Feature

Can children be trained to focus better--thereby building neural networks associated with attention? In all likelihood, yes, said Michael Posner, PhD, at APA's 2003 Annual Convention in Toronto in a presidential invited address, in which he presented recent research to support his contention.

"The fact that we can now trace the development of neural networks in the human brain that are at the very heart of the educational experience means that we can try to change them for the better," said Posner, professor emeritus of cognitive psychology at the University of Oregon.

Key to understanding how attention develops, said Posner, is knowing its major components, which include:

  • Maintaining alertness, or focus.

  • Orienting to visual and auditory stimuli, or where you look and what you listen to.

  • Sustaining executive or voluntary control, or suppressing competing cognitions or emotions, to complete a task. This form of control is associated with empathy and IQ.

A trainable skill?

Posner and his colleagues at Oregon and the New York City-based Sackler Institute for Developmental Psychobiology, of which Posner was the founding director, have found that they can measure network efficiency by gauging the speed at which people perform a simple cognitive task--what they call the attention network task (ANT)--involving all three networks. They've also found two genes that relate to differences in people's attentional efficiency, as measured by the task.

But that doesn't mean people are necessarily sentenced to a fixed level of attentional efficiency--quite the opposite, Posner emphasized. Preliminary results from as-yet unpublished research have shown that children can improve their attentional efficiency, since such networks are still forming. Executive attention develops latest, suggesting that it might be the most malleable ability to study.

To test the attention training theory, Posner's team has been using a concentration-enhancing computer simulation that builds on monkey studies conducted by psychologists Duanne Rumbaugh, PhD, and David Washburn, PhD, of Georgia State University's Language Research Center. For example, children learn to use a joystick by moving a cat to a shrinking area of grass. Subsequent exercises train them on prediction, selection and memory for features and on the resolution of conflict with competing stimuli.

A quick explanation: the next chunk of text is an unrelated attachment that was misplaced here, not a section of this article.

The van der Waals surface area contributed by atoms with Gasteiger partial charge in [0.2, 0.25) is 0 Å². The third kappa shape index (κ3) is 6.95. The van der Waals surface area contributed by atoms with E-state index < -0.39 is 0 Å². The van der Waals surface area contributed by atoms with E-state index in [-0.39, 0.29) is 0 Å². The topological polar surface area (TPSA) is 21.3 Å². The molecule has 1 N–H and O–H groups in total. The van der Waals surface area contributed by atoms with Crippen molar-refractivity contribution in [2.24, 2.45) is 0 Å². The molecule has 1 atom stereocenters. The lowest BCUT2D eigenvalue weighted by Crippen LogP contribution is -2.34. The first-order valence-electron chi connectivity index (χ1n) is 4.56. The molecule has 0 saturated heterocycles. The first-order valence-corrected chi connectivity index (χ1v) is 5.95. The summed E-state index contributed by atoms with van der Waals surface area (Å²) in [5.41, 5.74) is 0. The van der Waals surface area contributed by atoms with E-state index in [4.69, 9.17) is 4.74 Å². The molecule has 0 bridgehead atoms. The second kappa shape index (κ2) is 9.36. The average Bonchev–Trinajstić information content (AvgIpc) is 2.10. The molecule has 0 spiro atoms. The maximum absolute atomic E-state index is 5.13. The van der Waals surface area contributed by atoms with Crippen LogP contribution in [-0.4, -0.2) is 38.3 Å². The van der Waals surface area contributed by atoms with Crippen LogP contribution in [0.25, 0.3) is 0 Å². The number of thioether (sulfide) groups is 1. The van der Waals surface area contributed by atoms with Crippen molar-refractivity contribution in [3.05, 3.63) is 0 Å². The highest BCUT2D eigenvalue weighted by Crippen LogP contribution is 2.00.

The researchers increase the difficulty of the exercises over 30 to 45 minutes of daily training for a week. Before and after training, they study the children using the ANT, an intelligence test and a temperament scale. Scalp electrical recordings are used to examine changes in their brain networks.

Preliminary results are inconclusive on the reaction times in the ANT, but the trained children show a slight tendency toward improvement in executive attention as well as more coherent brain activity measured by the scalp electrode monitoring, Posner said. They also show clear post-training improvement on the Kaufman Brief Intelligence Test (KBIT) and in overall IQ, compared with controls.

"If the result holds up in replications currently being conducted," said Posner, "it suggests that we were not only able to train, but that we were able to get generalization--because the KBIT was different from anything we used in our training."

Brain-based education

For Posner, the findings hold exciting implications not just for helping children with attention-deficit problems, but for generally improving young children's education.

"We should think of this work not just as remediation but as a normal part of education," said Posner. "Attention plays a very important role in acquisition of high-level skills, and if attention is trainable, it becomes attractive for preschool preparation."

Posner wrapped up his talk by inviting others to replicate and extend his team's attention findings and by highlighting other promising brain research. He noted, for example, the brain-based reading remediation work of Yale University pediatrician Sally Shaywitz, MD. He also pointed to new findings on how children develop a mental number line to understand math--work from the lab of French psychologist Stanislas Dehaene, PhD.

With the global advent of brain-based education, Posner noted, such work has garnered increased support from national and international governments and nonprofit groups, including the Organization for Economic Cooperation and Development.

"These efforts are bringing together a platform where new findings about the brain--in literacy, numeracy and attention--can yield new interventions," said Posner. "We are on the threshold of important developments in education and psychology."